#Blessed: Recognizing The Privilege of Your Higher Education
As I stare my final days of higher education dead in the face, I have stopped in my tracks numerous times realizing, “Holy shit, I love to learn.” I’ve come a long way since throwing teenage hissy fits because math and biology were essentially Vietnamese to me, a melodramatic student at a middle-of-the-road public school.
Arguably unaware of large socioeconomic inequalities and the way they intertwine into the fabric and opportunities of an individual’s life, I came to realize that college was more than the media-depiction of binge-drinking, friend-making and experimenting, but a place where I could focus on my interests and for the first time in my life learn something beyond the watered down public high school curriculum.
Undoubtedly, college functions as a pivotal social rite of passage for many young adults, teaching students to understand on a deeper level their personal values, opinions and goals. But if we’re lucky enough, a college education will introduce new ways of thought that will get them ready for their next steps in life—be that a career or further education. That is the idea behind this four-year (give or take) process.
For some it will assure a continuance of a life of comfort, and for others it acts as the great equalizer. University is sold to us as the supposed stepping stone for upward mobility. While there are success stories that can be found at nearly every college or university, one of the most common and strongest determiners for a student’s success stems from the family’s income.
While hardly earth-shattering, the current trajectory of the higher education system helps to perpetuate a growing wealth gap in which the rich continue to get richer, but often of helping students from lower income families move up in the social class ladder. One of the reasons behind it is the competitive nature of the nation’s top schools. Higher income families have the enrichment expenditures set aside to ensure their child(ren) have resources such as standardized testing preparation, private tutors, access to computers, music lessons and even quite, calm spaces to study. All the way, the odds are stacked in favor of students whose parents obtained college degrees.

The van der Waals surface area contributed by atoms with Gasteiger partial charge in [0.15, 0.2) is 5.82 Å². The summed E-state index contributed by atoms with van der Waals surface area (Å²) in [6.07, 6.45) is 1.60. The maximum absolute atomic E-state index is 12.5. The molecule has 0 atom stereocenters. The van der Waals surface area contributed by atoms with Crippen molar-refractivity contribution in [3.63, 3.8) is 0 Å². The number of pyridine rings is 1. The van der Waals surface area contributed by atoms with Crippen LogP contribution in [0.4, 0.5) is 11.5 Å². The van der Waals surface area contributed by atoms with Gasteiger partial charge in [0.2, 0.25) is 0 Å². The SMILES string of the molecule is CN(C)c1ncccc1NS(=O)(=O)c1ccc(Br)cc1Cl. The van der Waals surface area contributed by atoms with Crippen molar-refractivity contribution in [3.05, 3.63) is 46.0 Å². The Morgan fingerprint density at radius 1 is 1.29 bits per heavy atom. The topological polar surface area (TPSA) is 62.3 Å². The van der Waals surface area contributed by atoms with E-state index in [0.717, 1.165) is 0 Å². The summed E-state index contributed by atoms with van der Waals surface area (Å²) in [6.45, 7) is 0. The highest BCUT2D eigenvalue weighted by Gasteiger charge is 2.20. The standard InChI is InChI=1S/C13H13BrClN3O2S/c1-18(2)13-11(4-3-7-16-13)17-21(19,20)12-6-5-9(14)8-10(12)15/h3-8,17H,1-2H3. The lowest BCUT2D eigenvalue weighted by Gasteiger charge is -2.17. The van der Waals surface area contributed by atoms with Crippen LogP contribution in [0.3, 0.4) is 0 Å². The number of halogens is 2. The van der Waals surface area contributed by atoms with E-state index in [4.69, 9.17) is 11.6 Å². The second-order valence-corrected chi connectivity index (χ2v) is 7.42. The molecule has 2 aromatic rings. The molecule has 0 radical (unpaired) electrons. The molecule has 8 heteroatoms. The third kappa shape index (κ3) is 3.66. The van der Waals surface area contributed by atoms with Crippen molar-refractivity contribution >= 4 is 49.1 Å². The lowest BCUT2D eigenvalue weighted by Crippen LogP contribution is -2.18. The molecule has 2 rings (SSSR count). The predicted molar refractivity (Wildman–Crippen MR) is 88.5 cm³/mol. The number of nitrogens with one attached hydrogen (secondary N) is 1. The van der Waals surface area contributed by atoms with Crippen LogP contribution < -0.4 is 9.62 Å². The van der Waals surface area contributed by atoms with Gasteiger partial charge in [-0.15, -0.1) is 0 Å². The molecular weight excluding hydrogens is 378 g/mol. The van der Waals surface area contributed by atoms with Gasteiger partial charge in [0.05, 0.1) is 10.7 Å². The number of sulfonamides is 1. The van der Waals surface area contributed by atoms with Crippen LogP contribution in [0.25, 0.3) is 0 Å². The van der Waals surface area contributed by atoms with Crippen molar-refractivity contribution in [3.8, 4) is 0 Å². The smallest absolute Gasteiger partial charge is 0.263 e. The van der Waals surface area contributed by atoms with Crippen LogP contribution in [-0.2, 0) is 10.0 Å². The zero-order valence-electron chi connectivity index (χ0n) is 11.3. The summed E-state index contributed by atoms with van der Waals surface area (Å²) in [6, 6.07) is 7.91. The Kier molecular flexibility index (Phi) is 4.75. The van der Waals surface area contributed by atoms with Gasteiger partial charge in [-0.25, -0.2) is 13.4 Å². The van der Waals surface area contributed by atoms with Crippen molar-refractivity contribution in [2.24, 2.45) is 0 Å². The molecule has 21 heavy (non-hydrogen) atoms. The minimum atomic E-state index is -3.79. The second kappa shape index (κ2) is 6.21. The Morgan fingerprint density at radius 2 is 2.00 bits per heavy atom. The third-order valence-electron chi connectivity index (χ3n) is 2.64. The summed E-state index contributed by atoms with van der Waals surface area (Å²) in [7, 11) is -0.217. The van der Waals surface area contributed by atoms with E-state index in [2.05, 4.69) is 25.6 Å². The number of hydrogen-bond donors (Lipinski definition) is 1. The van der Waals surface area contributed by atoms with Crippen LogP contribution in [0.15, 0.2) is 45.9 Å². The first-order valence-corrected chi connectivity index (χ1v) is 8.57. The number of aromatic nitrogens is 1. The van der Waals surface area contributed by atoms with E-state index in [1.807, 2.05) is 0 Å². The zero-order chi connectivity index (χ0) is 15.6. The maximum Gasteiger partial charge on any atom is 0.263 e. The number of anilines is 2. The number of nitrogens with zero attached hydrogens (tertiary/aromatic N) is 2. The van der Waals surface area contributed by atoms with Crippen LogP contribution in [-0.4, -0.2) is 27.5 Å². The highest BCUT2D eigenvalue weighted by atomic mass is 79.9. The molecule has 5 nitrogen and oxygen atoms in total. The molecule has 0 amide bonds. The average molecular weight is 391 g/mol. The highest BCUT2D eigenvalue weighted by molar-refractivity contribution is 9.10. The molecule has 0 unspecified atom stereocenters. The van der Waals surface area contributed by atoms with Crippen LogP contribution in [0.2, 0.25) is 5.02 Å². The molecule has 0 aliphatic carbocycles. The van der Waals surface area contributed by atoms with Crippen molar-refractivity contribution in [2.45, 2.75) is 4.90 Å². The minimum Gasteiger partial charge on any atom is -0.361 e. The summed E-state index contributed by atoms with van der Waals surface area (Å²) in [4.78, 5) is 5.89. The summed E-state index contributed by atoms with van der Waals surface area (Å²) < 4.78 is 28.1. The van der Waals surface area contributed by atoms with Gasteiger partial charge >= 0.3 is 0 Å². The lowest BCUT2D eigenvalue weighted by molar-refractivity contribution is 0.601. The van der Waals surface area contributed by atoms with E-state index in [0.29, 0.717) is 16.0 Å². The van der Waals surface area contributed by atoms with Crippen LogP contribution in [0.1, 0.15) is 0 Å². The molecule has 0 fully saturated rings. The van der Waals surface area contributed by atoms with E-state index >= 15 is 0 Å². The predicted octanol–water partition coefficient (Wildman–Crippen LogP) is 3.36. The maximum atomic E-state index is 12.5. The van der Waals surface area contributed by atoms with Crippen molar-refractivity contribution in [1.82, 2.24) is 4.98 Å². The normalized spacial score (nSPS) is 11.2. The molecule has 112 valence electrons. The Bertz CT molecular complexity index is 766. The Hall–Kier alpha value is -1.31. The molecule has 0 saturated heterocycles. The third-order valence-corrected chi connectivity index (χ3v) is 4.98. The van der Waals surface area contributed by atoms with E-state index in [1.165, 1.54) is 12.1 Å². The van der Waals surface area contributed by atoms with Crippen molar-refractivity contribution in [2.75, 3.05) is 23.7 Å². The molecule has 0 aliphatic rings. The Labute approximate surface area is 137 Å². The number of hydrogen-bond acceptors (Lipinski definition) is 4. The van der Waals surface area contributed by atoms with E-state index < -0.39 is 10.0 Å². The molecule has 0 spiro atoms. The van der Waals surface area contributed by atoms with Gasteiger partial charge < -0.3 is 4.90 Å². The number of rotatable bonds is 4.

Though these investments in a child’s future are nothing to condemn, the advantage of having a support system at home who will encourage higher education can play an important role in the development of a student from elementary school to college. It has been found that children at the age of three who have parents in the professional workforce have a vocabulary that is 50 percent larger than children who comes from working-class families and a whopping 100 percent from children whose families receive welfare.
Fortunately, these inequalities and many others have been recognized and taken into account by admissions departments. While loans, grants and scholarships can help students who need assistance to obtain an education they are often required to put in extra work, both academically and financially. Though only six percent of undergraduate students utilize work-study, parents’ financial availability to contribute to their child’s tuition shrank from 37 to 27 percent in only a matter of three years, nearly 80 percent of students work while they’re in college—some working an average of 19 hours, many working more than 20 hours and some holding full-time positions on top of obtaining a degree.
But we’re living in a capitalist society, right? We are bred socially and culturally to go after the American Dream, and if that means forgoing extra hours of studying or campus involvement to make sure you can eat that week, so be it. Hard work and determination are key factors we are taught to ensure for a better tomorrow. However, a little bit of elbow grease and dream are no longer enough to ensure a job. In recent years the need for a college degree has become resounding, practically requiring individuals to seek higher education to assure employment.
Yet still, the access to higher education is a privilege that is often overlooked due to the belief that more students are enrolling in college. Since 2010 attendance of colleges have dropped 812,069 in only a matter of four years. Even efforts to make community college free for the first two years has not lead to more students enrolling, as attendance of community has fallen by 820,000 people in it’s four-year span.
Director of Middle College National Consortium, Dr. Cecilia Cunningham told CNN Money that she believes that college is “a very white, middle class value that you’re going to learn so much if you go away to college and live on campus.” She correctly points out the disadvantage of students who do not have support at home to seek higher education degrees. Cunningham’s view clearly resonates with the ethos of low income students, in a pipeline that extends from childhood familial and financial support to job choice and, ultimately, salary.
Though education can open up a new world to access of knowledge, opportunities and cultural understanding there are still discourses and institutions such as expectations of unpaid internships and social commitments that pander to high-income students, helping to ensure future success and socioeconomic stability. Nonetheless, higher education provides a space for learning and the opportunity for those who crave it to strive for a new potential future.